Genetic ‘fingerprints’ implicate gut bacterium in bowel cancer
A common type of bacteria found in our guts could contribute to bowel cancer, according to new research.
An international team of scientists, including Dr Henry Wood and Professor Philip Quirke from the School of Medicine at the University of Leeds, have shown that a toxin called colibactin released by a strain of E. coli causes unique patterns, or ‘fingerprints’, of DNA damage to the cells lining the gut.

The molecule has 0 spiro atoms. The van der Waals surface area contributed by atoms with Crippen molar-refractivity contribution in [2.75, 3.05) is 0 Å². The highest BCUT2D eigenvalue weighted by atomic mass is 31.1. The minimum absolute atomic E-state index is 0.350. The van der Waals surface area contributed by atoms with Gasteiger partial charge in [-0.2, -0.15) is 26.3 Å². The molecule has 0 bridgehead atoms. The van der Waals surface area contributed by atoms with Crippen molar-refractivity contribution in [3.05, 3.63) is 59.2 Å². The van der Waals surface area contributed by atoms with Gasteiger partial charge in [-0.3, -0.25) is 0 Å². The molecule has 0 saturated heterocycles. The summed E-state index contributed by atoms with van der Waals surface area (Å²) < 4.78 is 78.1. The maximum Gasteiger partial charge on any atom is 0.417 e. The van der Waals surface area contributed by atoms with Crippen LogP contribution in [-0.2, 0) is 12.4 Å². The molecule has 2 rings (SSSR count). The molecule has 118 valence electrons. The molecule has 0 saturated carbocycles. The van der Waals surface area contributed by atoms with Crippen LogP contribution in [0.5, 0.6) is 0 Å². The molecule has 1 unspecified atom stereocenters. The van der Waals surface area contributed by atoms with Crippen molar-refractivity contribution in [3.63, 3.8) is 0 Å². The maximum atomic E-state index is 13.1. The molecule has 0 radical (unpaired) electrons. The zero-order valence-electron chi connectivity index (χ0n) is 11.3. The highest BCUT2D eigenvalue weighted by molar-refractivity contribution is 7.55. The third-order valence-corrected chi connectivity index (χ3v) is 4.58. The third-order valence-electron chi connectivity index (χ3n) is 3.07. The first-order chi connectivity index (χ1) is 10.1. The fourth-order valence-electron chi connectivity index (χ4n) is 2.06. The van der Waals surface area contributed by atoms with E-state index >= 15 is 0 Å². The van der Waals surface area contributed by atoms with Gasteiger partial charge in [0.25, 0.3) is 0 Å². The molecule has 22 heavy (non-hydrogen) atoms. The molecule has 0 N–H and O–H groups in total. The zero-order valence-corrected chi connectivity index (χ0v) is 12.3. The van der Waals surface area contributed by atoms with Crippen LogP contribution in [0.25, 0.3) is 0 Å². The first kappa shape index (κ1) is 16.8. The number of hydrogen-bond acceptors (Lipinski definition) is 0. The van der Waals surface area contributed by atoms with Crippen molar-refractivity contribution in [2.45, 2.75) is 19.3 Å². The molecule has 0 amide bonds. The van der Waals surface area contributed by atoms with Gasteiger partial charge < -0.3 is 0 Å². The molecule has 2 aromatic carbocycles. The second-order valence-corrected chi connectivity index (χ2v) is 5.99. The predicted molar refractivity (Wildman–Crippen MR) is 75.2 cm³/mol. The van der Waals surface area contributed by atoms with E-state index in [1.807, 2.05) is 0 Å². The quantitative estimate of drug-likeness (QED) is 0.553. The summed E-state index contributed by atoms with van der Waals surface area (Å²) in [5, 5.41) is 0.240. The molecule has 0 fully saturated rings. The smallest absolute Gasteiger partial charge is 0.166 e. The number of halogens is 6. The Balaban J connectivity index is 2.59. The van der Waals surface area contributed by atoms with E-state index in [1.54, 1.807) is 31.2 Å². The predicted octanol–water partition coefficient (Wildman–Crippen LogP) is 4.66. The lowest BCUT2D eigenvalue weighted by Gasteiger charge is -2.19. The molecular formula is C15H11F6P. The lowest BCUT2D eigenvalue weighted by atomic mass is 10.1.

The fingerprints were also seen in bowel cancer tumours, showing for the first time a direct link between the bacterial toxin and the genetic changes that drive cancer development.
The team suggests that detecting this specific DNA damage in the cells lining the gut could one day allow doctors to identify people at higher risk of the disease and become used alongside current bowel cancer screening tests.
Other bacterial toxins from gut bacteria might have similar effects and the hunt for them is now on as researchers seek to determine whether this mechanism of DNA damage is widespread.
This research was funded by Cancer Research UK as part of a £20 million Cancer Research UK Grand Challenge award, with sequencing data provided by Genomics England, and is published in Nature today.